We then stopped by the Praetorian, where Jesus was held in prison prior to his crucifixion, which also contained the cells of Barabbas and the two thieves who were crucified with Jesus. The modern iconography in the Church was both stunning and unique.
We then went to the Holy Sepulcher, where had a brief tour (we will return tomorrow morning – will explain in a bit) before having a private audience with His Beatitude Patriarch Theophilos. As we entered the Patriarchate, we were greeted by a Nun and the Patriarchal guard, who escorted us into the Throne Room. His Beatitude came in and spent the better part of an hour with us, discussing the local church and the importance of this great city – both historically and contemporary.
His Grace offered a few words on behalf of the group and Fr. Mark introduced each pilgrim to His Beatitude. He gave us each a small gift and a blessing and invited us to participate in the Patriarchal Divine Liturgy for Pentecost the following day (Bishop Savas and Fr. Mark were invited to assist).
Following the audience we went for an authentic Middle Eastern lunch and had some time to shop in the Old City. We then headed to Bethany where we walked in the tomb of Lazarus. We got to walk in the tomb and sing the Apolytikion to St. Lazarus.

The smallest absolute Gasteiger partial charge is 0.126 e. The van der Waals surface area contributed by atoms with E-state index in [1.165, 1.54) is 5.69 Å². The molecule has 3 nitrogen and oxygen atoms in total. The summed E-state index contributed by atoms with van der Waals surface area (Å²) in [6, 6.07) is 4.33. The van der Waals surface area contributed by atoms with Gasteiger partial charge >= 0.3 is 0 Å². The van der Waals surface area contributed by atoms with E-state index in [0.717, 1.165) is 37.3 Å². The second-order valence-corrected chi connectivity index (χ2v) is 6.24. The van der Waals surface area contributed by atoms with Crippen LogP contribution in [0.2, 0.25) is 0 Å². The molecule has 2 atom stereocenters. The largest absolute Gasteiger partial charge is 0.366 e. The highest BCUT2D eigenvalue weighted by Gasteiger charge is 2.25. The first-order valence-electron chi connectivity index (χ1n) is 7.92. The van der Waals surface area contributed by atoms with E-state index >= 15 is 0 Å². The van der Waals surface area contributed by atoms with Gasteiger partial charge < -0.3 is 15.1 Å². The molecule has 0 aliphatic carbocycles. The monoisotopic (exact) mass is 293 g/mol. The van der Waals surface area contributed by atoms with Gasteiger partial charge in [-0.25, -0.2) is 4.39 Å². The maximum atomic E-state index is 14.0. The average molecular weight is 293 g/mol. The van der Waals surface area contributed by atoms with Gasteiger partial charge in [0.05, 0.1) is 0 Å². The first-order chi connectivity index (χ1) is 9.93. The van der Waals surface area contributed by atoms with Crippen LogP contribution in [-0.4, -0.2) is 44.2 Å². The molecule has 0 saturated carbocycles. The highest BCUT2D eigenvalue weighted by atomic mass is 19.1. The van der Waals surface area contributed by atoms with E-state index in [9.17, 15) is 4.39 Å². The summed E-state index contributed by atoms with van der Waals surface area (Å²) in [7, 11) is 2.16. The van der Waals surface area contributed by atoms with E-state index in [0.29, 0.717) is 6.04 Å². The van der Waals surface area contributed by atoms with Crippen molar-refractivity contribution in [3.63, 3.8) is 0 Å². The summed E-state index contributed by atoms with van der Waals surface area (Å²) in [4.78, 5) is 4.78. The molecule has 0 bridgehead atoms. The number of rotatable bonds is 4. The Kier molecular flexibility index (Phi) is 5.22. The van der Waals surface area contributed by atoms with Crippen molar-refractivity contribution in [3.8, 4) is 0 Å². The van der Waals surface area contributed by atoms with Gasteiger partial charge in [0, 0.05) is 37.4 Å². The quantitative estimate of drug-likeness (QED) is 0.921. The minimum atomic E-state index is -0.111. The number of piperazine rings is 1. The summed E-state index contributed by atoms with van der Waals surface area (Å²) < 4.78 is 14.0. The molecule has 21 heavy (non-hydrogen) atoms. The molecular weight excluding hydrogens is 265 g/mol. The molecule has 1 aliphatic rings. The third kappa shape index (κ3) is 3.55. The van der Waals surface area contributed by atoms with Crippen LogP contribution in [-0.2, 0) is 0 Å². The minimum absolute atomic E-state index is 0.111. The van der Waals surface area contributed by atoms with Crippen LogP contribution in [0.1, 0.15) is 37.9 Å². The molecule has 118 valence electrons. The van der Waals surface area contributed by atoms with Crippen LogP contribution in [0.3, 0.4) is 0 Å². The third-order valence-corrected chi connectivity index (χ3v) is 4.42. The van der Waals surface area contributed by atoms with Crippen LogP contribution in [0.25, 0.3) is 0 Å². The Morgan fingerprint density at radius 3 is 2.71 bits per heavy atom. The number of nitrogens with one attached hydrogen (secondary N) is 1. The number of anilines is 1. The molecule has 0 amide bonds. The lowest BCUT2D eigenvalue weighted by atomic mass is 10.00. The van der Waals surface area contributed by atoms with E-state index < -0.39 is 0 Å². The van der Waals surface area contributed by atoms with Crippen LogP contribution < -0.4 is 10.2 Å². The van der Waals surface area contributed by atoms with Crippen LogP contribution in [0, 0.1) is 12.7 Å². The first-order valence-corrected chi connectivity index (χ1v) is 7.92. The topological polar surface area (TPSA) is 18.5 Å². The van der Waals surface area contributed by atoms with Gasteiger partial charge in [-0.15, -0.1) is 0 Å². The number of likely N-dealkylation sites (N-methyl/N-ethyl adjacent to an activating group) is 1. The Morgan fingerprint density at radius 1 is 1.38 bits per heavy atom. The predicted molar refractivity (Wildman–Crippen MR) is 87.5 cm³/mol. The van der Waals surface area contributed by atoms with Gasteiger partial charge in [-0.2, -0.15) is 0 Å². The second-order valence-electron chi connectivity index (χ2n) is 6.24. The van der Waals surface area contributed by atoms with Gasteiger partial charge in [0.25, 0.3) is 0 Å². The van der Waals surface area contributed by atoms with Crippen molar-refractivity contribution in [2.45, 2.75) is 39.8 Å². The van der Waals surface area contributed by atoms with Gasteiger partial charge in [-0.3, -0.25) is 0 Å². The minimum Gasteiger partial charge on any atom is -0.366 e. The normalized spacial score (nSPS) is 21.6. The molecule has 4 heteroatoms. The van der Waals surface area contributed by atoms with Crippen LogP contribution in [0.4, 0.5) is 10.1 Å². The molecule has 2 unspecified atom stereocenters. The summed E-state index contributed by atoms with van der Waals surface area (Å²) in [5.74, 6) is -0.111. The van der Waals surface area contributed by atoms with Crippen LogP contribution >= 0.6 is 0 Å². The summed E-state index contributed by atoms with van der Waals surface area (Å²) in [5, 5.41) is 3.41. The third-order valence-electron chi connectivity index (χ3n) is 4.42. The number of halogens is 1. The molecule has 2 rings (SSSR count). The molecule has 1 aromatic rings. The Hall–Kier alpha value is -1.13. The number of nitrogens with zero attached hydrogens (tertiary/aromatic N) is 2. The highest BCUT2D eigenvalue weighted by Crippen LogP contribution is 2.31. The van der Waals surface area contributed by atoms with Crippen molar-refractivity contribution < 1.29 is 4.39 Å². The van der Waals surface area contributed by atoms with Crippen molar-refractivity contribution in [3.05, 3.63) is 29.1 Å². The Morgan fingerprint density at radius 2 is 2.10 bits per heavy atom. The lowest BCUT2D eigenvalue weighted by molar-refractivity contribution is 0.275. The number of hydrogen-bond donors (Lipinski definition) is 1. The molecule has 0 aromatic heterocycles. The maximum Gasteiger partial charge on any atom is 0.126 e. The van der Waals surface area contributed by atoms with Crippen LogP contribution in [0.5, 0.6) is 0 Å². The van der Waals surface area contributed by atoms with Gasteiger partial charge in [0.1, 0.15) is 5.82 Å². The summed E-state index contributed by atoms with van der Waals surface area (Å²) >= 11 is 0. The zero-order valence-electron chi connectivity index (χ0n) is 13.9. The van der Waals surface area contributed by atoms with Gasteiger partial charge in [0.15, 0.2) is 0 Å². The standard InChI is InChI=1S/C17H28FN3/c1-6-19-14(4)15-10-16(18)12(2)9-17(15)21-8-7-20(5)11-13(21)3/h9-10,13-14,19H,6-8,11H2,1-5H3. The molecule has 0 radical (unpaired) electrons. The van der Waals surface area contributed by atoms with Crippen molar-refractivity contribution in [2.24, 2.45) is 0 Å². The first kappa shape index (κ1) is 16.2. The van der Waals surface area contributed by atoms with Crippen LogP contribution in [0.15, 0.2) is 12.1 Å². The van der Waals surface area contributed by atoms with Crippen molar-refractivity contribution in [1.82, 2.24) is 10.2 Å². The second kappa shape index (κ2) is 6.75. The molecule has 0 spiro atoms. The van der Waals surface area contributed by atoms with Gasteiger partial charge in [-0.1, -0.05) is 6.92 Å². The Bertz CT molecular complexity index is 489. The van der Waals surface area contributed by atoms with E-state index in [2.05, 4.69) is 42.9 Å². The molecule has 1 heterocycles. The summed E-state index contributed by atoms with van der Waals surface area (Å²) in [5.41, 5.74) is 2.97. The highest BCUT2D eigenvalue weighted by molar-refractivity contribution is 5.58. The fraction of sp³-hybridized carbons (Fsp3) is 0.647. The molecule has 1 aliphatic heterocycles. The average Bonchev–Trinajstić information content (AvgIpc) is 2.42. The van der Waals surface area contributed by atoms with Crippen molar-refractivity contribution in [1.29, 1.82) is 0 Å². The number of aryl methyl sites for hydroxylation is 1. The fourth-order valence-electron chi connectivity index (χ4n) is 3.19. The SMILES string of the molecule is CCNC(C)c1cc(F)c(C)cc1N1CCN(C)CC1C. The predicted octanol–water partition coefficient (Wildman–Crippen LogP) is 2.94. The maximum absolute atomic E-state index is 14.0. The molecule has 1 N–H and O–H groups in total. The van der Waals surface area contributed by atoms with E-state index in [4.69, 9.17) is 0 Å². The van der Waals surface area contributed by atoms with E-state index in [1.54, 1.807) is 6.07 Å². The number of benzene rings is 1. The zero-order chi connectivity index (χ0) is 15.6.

After a brief ice-cream stop, we returned to the hotel for much needed rest as we prepare to visit the Holy Sepulcher in the morning for the Patriarchal Divine Liturgy and Pentecost Vespers.
Once we arrived, we grabbed our belongings and set out for a 3 hour drive through the Egyptian desert. We stopped for a while to play in the sand . . . we collected rocks, took a group picture on a large boulder and thought about making "sand angels" but decided that may be a bit sandy.
We celebrated Vespers with Bishop Savas presiding. We had a tour of the museum with beautiful icons and rare texts, spent time with Fr. Pavlos, and had the opportunity to see the burning bush. We returned to our hotel to get some rest for the early departure the next day.
An interesting note that this monastery is the smallest Autocephalous Church in the world. Archbishop Damianos, who was sick in the hospital and is the Abbot, made sure that we were all taken care of.